RS485 serial communication on the Beaglebone AI

Does anyone have any experience getting RS485 communication going over one of the UARTs on the Beaglebone AI? I’m finding very little info on it for the Beaglebone Black (none for the AI), and having a tough time figuring out how to apply what there is to the AI. I’m specifically trying to use UART3 on the Beaglebone AI and I’m not sure what to do.

Its usual UART exept when you want to send bytes you need to trig any GPIO to 1 on Beagle board connected to RE and DE pins on UART-RS485 converter. And after sending is done trig GPIO back to 0.

Hello John,
I am assuming that the UART signals are TTL level. For UART3 signals you have to interface with TTL to RS485 converter after that you can interface the RS485 to USB converter for any other windows or linux platform to send/receive data.


Thank you Oleg and Dnyaneshwar!

I’ve had some success since my last post. I’m trying to communicate with a VFD, which up until now I’ve been communicating with over a USB serial connection. I’d like USB on the AI to be dedicated to other things and the device name to be guaranteed (to avoid having to figure out whether I need to communicate with /dev/ttyUSB0 or /dev/ttyUSB1, etc.), so I wanted to wire up communication over the VFD’s RS485 port to a dedicated UART device on the AI. I was hoping it would be a drop in replacement, but the half duplex nature of RS485 has complicated the issue more than I had hoped. There was a combination of device tree overlay issues, circuit issues, software issues and examples that took different approaches that was confusing the issue for me. I still have some issues to work out.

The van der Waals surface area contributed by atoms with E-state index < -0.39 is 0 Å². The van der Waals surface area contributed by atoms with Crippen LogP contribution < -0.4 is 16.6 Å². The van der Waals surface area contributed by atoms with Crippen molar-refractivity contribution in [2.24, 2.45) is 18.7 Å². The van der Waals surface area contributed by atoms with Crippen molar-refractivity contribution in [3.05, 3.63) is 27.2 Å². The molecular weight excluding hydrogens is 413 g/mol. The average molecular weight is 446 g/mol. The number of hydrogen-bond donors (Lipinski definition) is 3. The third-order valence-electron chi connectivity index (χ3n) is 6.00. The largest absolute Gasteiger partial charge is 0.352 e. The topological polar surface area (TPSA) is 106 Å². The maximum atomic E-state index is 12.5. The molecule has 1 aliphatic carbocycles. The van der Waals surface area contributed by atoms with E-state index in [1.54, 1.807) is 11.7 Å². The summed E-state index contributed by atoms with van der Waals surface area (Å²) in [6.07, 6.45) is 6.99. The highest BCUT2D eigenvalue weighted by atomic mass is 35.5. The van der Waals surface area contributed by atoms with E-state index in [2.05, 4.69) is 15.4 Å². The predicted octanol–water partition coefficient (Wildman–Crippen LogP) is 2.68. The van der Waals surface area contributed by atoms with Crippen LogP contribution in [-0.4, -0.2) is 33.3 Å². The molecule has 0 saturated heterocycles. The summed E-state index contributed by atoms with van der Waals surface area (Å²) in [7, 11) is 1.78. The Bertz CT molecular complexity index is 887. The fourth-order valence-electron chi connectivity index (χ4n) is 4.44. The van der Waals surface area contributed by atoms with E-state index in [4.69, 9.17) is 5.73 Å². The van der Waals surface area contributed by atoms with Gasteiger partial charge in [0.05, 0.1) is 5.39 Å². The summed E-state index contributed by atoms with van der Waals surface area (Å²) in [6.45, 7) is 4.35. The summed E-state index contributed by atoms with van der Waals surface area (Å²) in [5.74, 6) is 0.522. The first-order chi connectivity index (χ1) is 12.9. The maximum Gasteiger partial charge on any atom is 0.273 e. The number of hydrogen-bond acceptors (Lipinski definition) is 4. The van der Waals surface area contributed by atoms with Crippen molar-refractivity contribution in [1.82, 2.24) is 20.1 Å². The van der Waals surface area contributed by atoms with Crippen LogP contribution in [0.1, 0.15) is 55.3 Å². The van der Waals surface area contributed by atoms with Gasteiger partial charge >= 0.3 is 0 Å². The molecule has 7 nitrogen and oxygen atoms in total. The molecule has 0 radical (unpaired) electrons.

My hope for a drop in replacement led me to try and leverage kernel driver level support for RS485 (rather than manually set a GPIO pin when I need to write data). I was able to combine these examples to get some basic communication working:!msg/beagleboard/MIPuFXMPYqw/Imq_4_OJuuQJ

Various examples configured RTS as a GPIO pin, which affects how it’s configured in the device tree overlay. I ultimately went with using the UART3 hardware RTS pin rather than an arbitrary GPIO pin. On the Beaglebone AI, this is P9.17a and I have it configured as PIN_OUTPUT_PULLDOWN | INPUT_EN | MUX_MODE1, the same as the TX and RX pins P9.21b and P9.22b. I’m not sure if it needs to be that exactly (or if it does, why), but it has worked for me.

Using the combination of examples linked above with the device tree overlay properly configured, I was able to monitor the RTS, RX and TX pins on a connected Arduino which showed that RTS was indeed getting pulled low prior to sending data and then being set high again after the data was done sending. To communicate with the VFD, though, I also wanted to leverage libmodbus, which seems to have its own incantations to get RS485 working that don’t seem to work properly for me. This issue looks like it has valuable information about it:

In it, there is a table of drivers that libmodbus could work with with some changes. How do I tell which driver I’m using?